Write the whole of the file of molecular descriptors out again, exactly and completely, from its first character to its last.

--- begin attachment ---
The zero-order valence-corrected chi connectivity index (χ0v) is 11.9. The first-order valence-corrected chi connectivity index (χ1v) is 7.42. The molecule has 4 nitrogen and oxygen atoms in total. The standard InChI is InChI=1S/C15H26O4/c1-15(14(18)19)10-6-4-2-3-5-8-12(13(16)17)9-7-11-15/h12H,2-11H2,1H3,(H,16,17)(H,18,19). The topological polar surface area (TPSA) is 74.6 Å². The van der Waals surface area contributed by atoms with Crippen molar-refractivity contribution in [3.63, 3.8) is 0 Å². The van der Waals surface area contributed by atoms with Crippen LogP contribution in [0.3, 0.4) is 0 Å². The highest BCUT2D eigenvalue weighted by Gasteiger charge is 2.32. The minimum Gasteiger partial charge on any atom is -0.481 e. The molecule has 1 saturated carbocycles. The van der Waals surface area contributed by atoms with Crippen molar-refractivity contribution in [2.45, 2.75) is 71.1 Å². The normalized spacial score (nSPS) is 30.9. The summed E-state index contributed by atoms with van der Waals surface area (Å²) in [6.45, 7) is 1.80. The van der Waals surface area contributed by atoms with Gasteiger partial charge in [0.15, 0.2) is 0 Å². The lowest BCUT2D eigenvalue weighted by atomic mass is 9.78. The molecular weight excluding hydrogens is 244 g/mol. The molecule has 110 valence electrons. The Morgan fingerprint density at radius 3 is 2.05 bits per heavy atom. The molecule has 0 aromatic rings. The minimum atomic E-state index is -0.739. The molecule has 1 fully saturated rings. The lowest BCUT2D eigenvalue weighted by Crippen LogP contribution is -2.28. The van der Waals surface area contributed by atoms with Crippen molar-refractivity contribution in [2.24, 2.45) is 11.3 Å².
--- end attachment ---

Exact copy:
The zero-order valence-corrected chi connectivity index (χ0v) is 11.9. The first-order valence-corrected chi connectivity index (χ1v) is 7.42. The molecule has 4 nitrogen and oxygen atoms in total. The standard InChI is InChI=1S/C15H26O4/c1-15(14(18)19)10-6-4-2-3-5-8-12(13(16)17)9-7-11-15/h12H,2-11H2,1H3,(H,16,17)(H,18,19). The topological polar surface area (TPSA) is 74.6 Å². The van der Waals surface area contributed by atoms with Crippen molar-refractivity contribution in [3.63, 3.8) is 0 Å². The van der Waals surface area contributed by atoms with Crippen LogP contribution in [0.3, 0.4) is 0 Å². The highest BCUT2D eigenvalue weighted by Gasteiger charge is 2.32. The minimum Gasteiger partial charge on any atom is -0.481 e. The molecule has 1 saturated carbocycles. The van der Waals surface area contributed by atoms with Crippen molar-refractivity contribution in [2.45, 2.75) is 71.1 Å². The normalized spacial score (nSPS) is 30.9. The summed E-state index contributed by atoms with van der Waals surface area (Å²) in [6.45, 7) is 1.80. The van der Waals surface area contributed by atoms with Gasteiger partial charge in [0.15, 0.2) is 0 Å². The lowest BCUT2D eigenvalue weighted by atomic mass is 9.78. The molecular weight excluding hydrogens is 244 g/mol. The molecule has 110 valence electrons. The Morgan fingerprint density at radius 3 is 2.05 bits per heavy atom. The molecule has 0 aromatic rings. The minimum atomic E-state index is -0.739. The molecule has 1 fully saturated rings. The lowest BCUT2D eigenvalue weighted by Crippen LogP contribution is -2.28. The van der Waals surface area contributed by atoms with Crippen molar-refractivity contribution in [2.24, 2.45) is 11.3 Å².